Skip to main content
What are Data Blocks?

Using data blocks, you can build a library of recurring data.

Wietse van den Brink avatar
Written by Wietse van den Brink
Updated over a week ago

Frequently, parts of a recipe or product specification are recurring. For example, consider a standard allergen statement or a preparation method. Sometimes it may involve a whole filled-in tab, such as microbiological values or packaging information.

You can define this type of recurring data in a data block. Recipes can then load this data from a data block. In this way, you build a library of fixed values that can be used by multiple recipes.

So how do you create a data block?

In this example, we create a data block for an "ingredient statement."

1) Click on data blocks in the main menu

2) Create a new data block

3) Enter the data for our new data block

  • [1] Give the data block an appropriate name so that it can be located easily from the recipes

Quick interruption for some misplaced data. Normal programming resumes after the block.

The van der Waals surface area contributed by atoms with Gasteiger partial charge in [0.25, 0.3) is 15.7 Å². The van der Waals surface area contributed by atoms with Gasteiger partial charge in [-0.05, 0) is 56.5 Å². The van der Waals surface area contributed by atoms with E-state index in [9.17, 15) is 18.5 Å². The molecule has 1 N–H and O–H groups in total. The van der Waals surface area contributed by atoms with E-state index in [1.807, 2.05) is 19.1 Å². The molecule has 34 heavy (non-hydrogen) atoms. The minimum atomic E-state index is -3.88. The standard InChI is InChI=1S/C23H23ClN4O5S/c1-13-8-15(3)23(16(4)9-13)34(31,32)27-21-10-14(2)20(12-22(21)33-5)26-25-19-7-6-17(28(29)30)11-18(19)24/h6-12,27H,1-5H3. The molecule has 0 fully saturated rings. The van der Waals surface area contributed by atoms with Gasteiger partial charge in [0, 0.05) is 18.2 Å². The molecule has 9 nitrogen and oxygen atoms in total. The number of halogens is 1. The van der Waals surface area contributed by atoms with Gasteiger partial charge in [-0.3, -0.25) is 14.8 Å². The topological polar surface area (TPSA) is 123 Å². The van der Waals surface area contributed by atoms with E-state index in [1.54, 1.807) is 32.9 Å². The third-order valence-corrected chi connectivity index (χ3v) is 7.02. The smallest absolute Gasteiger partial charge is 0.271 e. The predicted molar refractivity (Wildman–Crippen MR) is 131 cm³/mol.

• [2] Enter the appropriate data

  • [3] Click on "save"

How do you use a data block?

From within a recipe, one or more data blocks can be used.

Wherever you see the blue icon above, data can be loaded from a data block.

Sometimes the data block includes an entire tab (as in microbiology data or packaging). It may also be a single field, such as the ingredients statement.

Follow these steps to use our data block in a recipe

1) Open a recipe and go to the "ingredient declaration" tab

Then click on the blue icon behind "ingredients statement" to be able to select a data block

2) Select our data block

Select the previously created data block [1] and click retrieve data [2].

3) The data block has been loaded

Now the data has been loaded and the connection with the data block is in place.


  • The loaded data may be modified manually. If "retrieve data" is clicked again you will see that the data is re-read from the data block.

  • A data block can contain multiple fields. For example, the same data block may be used for "microbiological data," "packaging," and "method of preparation."

Did this answer your question?